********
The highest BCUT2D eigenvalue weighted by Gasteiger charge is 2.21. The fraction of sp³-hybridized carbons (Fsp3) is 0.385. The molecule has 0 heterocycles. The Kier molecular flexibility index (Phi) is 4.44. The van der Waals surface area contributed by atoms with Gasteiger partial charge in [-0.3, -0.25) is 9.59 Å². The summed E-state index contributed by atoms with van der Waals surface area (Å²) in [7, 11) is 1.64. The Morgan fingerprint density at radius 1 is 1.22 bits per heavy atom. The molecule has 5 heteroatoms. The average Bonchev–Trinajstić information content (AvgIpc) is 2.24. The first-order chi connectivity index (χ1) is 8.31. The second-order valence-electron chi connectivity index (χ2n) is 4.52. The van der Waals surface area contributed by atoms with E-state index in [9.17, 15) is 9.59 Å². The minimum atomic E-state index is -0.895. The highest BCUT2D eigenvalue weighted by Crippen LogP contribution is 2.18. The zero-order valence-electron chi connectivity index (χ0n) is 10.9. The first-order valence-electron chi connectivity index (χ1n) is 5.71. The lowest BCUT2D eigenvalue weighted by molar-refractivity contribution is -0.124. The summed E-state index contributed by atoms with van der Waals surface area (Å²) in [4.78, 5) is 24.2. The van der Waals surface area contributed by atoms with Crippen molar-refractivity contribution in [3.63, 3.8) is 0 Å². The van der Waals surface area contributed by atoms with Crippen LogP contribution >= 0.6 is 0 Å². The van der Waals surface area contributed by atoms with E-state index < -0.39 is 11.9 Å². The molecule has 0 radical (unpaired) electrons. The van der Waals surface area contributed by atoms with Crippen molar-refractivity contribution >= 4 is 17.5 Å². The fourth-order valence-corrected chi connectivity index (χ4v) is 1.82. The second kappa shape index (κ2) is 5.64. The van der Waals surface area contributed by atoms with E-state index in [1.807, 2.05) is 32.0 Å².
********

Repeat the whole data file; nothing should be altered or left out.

The highest BCUT2D eigenvalue weighted by Gasteiger charge is 2.21. The fraction of sp³-hybridized carbons (Fsp3) is 0.385. The molecule has 0 heterocycles. The Kier molecular flexibility index (Phi) is 4.44. The van der Waals surface area contributed by atoms with Gasteiger partial charge in [-0.3, -0.25) is 9.59 Å². The summed E-state index contributed by atoms with van der Waals surface area (Å²) in [7, 11) is 1.64. The Morgan fingerprint density at radius 1 is 1.22 bits per heavy atom. The molecule has 5 heteroatoms. The average Bonchev–Trinajstić information content (AvgIpc) is 2.24. The first-order chi connectivity index (χ1) is 8.31. The second-order valence-electron chi connectivity index (χ2n) is 4.52. The van der Waals surface area contributed by atoms with E-state index in [9.17, 15) is 9.59 Å². The minimum atomic E-state index is -0.895. The highest BCUT2D eigenvalue weighted by Crippen LogP contribution is 2.18. The zero-order valence-electron chi connectivity index (χ0n) is 10.9. The first-order valence-electron chi connectivity index (χ1n) is 5.71. The lowest BCUT2D eigenvalue weighted by molar-refractivity contribution is -0.124. The summed E-state index contributed by atoms with van der Waals surface area (Å²) in [4.78, 5) is 24.2. The van der Waals surface area contributed by atoms with Crippen molar-refractivity contribution in [3.63, 3.8) is 0 Å². The van der Waals surface area contributed by atoms with Crippen LogP contribution >= 0.6 is 0 Å². The van der Waals surface area contributed by atoms with E-state index < -0.39 is 11.9 Å². The molecule has 0 radical (unpaired) electrons. The van der Waals surface area contributed by atoms with Crippen molar-refractivity contribution >= 4 is 17.5 Å². The fourth-order valence-corrected chi connectivity index (χ4v) is 1.82. The second kappa shape index (κ2) is 5.64. The van der Waals surface area contributed by atoms with E-state index in [1.807, 2.05) is 32.0 Å².